Calibration Standards

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A user will rarely need to set their own calibration standard, normally using the lengths automatically calculated by em. However, understanding calibration standards can help you simulate your circuit in the most efficient way while ensuring the accuracy of your response data.

In order to de-embed a port discontinuity, Sonnet must electromagnetically analyze several calibration standards which include the same port discontinuity as is in the primary circuit. For example, to de-embed port 2 in the circuit below, the calibration standards contain a transmission line with the same line width as the primary circuit.

For box-wall ports, Sonnet uses the Short Open Calibration (SOC) technique which means a short and open standard must be analyzed. For orthogonal ports (ports which are connected to transmission lines which are perpendicular to a Sonnet box-wall), the two calibration standards look like the picture below, where the dashed line is replaced with an electric wall (for the short circuit) and a magnetic wall (for the open circuit).

For box-wall ports, any object that touches the same wall as the port will be included in the calibration standard. This rule applies to vias, dielectric bricks, and metal on other levels as shown in the example below. This metal is included in the calibration standard.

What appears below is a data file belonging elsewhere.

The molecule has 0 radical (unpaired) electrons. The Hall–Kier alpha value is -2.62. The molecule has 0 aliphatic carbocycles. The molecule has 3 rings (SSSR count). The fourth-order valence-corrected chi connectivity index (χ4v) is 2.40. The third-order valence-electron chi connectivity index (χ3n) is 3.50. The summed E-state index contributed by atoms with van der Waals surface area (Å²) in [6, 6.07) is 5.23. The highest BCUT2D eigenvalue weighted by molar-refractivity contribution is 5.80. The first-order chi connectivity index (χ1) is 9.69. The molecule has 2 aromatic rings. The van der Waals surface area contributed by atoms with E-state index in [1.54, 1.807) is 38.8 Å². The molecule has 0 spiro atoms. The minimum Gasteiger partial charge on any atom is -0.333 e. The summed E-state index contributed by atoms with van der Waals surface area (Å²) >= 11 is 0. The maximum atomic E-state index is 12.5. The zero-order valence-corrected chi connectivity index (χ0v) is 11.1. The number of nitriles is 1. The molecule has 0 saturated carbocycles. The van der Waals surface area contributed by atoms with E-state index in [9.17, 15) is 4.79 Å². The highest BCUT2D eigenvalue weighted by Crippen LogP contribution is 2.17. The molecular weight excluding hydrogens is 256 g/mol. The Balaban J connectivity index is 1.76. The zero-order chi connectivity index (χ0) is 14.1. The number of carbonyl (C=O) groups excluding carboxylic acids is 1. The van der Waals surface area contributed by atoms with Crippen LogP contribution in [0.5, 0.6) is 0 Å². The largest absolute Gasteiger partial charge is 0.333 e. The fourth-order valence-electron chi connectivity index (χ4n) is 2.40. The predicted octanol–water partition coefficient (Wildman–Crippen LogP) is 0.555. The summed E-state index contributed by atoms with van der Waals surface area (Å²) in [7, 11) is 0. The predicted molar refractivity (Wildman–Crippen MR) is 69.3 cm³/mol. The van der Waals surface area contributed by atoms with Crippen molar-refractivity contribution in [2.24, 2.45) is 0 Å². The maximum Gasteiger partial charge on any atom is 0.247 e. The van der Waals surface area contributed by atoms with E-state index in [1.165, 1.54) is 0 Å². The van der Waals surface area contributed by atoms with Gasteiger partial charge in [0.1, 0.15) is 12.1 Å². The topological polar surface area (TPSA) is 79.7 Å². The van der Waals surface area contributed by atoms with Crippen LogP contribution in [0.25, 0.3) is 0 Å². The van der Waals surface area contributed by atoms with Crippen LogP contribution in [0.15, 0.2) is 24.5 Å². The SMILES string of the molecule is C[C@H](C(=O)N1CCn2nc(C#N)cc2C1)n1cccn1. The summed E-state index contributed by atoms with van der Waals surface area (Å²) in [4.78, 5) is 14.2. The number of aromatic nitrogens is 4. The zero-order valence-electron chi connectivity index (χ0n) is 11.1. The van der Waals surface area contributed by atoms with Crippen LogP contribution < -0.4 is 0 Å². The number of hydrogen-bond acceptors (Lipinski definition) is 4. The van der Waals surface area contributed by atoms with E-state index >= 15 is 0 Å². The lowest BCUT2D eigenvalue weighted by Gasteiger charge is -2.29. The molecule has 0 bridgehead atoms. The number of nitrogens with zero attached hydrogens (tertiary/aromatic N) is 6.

For diagonal ports, Sonnet uses the single three-port calibration standard shown below, where the short and open data are generated by a single analysis, and by short-circuiting and open-circuiting port 3.

Shown below are some examples of the calibration standards used for various port types. The calibration length for the boxwall ports is “L” and for all other ports the calibration length is the same length as the reference plane.

For any of the pictures above which show a reference plane, em first analyzes the structure without the reference planes, then simulates additional standards (not shown) to remove the port discontinuity and shift the reference plane, just as it would if this were your primary structure. For example, in the two-port co-calibrated port example above, Sonnet first analyzes the structure shown in the picture, and then analyzes the boxwall port calibration standards in order to de-embed up to the co-calibrated ports.

Modifying Calibration Standard Lengths